If it's unclear why someone was killed, it may be standard process to search for correspondence, electronic or otherwise, which may throw further light on the matter. I would hope that anything found which doesn't actually throw such light wouldn't be made public. I wouldn't count on that hope; but I would hope for it, and I expect that it does often work that way.
Reply With Quote
  #158  
Old 27 September 2018, 12:31 AM
erwins's Avatar
erwins erwins is offline
 
Join Date: 04 April 2006
Location: Portland, OR
Posts: 12,159
Default

I may be misremembering. I'll have to look again to see where I got that idea (about photos, etc.).

They would need PC to search for guns. I haven't seen any reason for them to think there might be guns in the victim's apartment. As they searched, they could seize evidence that was in plain view if seen in the course of the authorized search if there's PC that it was evidence of a crime. It's really important to keep in mind as well that "evidence of a crime" doesn't just refer to evidence of a crime by the person the property belongs to. You can get a warrant to search the home of an entirely innocent person, acknowledged to be so, if there is PC to believe that evidence of a crime will be found there.

I strongly suspect that the shooter's apartment has been searched with her consent. If not, this would be a tremendous oversight. There is no reason the results of that search would be made public other than through leaks. Her story involved mistaking his apartment for hers. I think police would have sought to document the appearance of her apartment. They should have sought some of the same things as in the warrant, but may not have had PC for them. Remember they'd been in the victim's apartment.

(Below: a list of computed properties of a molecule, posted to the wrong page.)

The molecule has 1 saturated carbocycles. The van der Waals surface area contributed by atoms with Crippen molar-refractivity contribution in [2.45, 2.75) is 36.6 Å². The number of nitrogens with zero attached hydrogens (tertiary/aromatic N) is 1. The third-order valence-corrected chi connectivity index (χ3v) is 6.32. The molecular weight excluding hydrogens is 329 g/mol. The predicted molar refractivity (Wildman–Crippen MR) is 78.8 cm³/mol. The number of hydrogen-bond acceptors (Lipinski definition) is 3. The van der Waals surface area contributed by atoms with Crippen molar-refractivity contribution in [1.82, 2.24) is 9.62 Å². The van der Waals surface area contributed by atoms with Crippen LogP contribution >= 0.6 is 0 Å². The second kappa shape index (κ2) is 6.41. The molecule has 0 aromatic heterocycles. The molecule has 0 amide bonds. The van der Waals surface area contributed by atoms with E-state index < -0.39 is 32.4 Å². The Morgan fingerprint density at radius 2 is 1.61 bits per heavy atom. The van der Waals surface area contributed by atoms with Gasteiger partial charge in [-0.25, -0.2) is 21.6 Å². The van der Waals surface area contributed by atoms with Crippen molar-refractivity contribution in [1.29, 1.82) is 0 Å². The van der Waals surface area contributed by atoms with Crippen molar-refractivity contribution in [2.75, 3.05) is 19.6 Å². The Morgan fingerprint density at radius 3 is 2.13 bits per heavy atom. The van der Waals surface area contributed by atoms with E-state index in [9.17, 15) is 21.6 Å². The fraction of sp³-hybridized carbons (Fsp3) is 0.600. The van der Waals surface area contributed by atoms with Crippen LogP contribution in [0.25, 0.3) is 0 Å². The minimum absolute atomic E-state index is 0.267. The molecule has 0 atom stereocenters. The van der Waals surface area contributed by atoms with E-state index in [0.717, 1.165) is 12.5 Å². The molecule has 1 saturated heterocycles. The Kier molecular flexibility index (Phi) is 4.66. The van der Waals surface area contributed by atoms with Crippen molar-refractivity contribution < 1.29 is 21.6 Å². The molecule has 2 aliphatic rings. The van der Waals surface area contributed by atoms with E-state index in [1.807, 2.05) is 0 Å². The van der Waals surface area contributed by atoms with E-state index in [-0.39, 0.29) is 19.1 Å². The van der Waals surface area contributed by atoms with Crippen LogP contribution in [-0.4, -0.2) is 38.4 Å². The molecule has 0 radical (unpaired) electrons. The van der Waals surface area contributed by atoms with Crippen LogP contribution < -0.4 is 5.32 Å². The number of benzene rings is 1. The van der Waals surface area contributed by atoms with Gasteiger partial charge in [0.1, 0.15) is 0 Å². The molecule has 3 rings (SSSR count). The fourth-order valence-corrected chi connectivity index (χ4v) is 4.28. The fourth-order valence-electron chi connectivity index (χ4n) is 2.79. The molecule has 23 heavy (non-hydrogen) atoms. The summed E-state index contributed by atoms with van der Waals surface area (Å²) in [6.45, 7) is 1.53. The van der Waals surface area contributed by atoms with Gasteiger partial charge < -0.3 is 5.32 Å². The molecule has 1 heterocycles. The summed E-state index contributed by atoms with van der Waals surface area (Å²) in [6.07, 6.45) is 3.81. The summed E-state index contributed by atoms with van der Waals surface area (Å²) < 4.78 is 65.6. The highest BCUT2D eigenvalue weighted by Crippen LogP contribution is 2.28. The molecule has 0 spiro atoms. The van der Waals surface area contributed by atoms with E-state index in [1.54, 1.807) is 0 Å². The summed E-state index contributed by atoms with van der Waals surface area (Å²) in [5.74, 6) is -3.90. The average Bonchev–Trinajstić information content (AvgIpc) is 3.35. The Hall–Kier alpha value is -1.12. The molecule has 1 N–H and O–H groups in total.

Reply With Quote
  #159  
Old 27 September 2018, 03:40 AM
Dark Blue's Avatar
Dark Blue Dark Blue is offline
 
Join Date: 26 June 2003
Location: Arizona
Posts: 1,335
Police

If the marijuana was on the kitchen table then I would think it was very likely in plain view of the officers that responded to the initial call. That would very easily explain why it would be on the search warrant affidavit. They would be remiss if they didn't seize illegal contraband they know is in the apartment. While it probably has no bearing on this case, they still can't just leave it there, and it's going to be on the warrant.
Reply With Quote
  #160  
Old 01 October 2018, 01:10 PM
gopher's Avatar
gopher gopher is offline
 
Join Date: 06 January 2005
Location: Sunderland, Northumbria, UK
Posts: 2,154
Default

Anyone other than a cop doing this would be up for murder and looking at a death sentence.
Reply With Quote
Reply

Thread Tools
Display Modes

Posting Rules
You may not post new threads
You may not post replies
You may not post attachments
You may not edit your posts

BB code is On
Smilies are On
[IMG] code is On
HTML code is On

Forum Jump

Similar Threads
Thread Thread Starter Forum Replies Last Post
Judge fatally shoots himself after a lengthy standoff with police. Hostages are safe E. Q. Taft Police Blotter 1 24 August 2018 09:33 PM
White St. Louis police officer shoots off-duty black officer Psihala Police Blotter 31 29 June 2017 03:17 AM
Man fatally shot trying to break in apartment A Turtle Named Mack Police Blotter 1 04 January 2015 04:37 AM
Resident Shoots Masturbating Burglar Breaking Into Pennsylvania Apartment A Turtle Named Mack Police Blotter 15 31 December 2014 07:55 PM
Father charged after 2-year-old fatally shoots herself snopes Police Blotter 0 23 October 2013 07:27 PM


All times are GMT. The time now is 06:35 AM.


Powered by vBulletin® Version 3.8.7
Copyright ©2000 - 2018, vBulletin Solutions, Inc.